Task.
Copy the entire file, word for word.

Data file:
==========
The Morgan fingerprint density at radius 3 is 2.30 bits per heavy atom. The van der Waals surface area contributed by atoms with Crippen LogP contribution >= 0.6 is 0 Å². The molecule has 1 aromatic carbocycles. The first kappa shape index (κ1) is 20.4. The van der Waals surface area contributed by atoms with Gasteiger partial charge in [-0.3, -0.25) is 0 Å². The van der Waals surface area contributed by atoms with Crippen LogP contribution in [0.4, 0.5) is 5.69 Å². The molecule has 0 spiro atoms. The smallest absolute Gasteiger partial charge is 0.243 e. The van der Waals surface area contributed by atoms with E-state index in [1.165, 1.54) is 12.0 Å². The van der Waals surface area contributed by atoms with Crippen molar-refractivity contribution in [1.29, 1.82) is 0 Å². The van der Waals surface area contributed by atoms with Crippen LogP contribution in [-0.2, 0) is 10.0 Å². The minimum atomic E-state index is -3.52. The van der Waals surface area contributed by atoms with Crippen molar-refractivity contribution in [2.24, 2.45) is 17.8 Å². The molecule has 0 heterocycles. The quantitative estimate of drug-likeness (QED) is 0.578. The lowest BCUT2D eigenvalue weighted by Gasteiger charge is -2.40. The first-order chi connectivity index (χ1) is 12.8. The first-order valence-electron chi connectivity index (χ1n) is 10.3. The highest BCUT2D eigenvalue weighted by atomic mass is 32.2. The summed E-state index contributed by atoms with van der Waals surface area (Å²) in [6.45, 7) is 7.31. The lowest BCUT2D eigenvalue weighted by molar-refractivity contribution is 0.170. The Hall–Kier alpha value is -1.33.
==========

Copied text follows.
The Morgan fingerprint density at radius 3 is 2.30 bits per heavy atom. The van der Waals surface area contributed by atoms with Crippen LogP contribution >= 0.6 is 0 Å². The molecule has 1 aromatic carbocycles. The first kappa shape index (κ1) is 20.4. The van der Waals surface area contributed by atoms with Gasteiger partial charge in [-0.3, -0.25) is 0 Å². The van der Waals surface area contributed by atoms with Crippen LogP contribution in [0.4, 0.5) is 5.69 Å². The molecule has 0 spiro atoms. The smallest absolute Gasteiger partial charge is 0.243 e. The van der Waals surface area contributed by atoms with E-state index in [1.165, 1.54) is 12.0 Å². The van der Waals surface area contributed by atoms with Crippen molar-refractivity contribution in [1.29, 1.82) is 0 Å². The van der Waals surface area contributed by atoms with Crippen LogP contribution in [-0.2, 0) is 10.0 Å². The minimum atomic E-state index is -3.52. The van der Waals surface area contributed by atoms with Crippen molar-refractivity contribution in [2.24, 2.45) is 17.8 Å². The molecule has 0 heterocycles. The quantitative estimate of drug-likeness (QED) is 0.578. The lowest BCUT2D eigenvalue weighted by Gasteiger charge is -2.40. The first-order chi connectivity index (χ1) is 12.8. The first-order valence-electron chi connectivity index (χ1n) is 10.3. The highest BCUT2D eigenvalue weighted by atomic mass is 32.2. The summed E-state index contributed by atoms with van der Waals surface area (Å²) in [6.45, 7) is 7.31. The lowest BCUT2D eigenvalue weighted by molar-refractivity contribution is 0.170. The Hall–Kier alpha value is -1.33.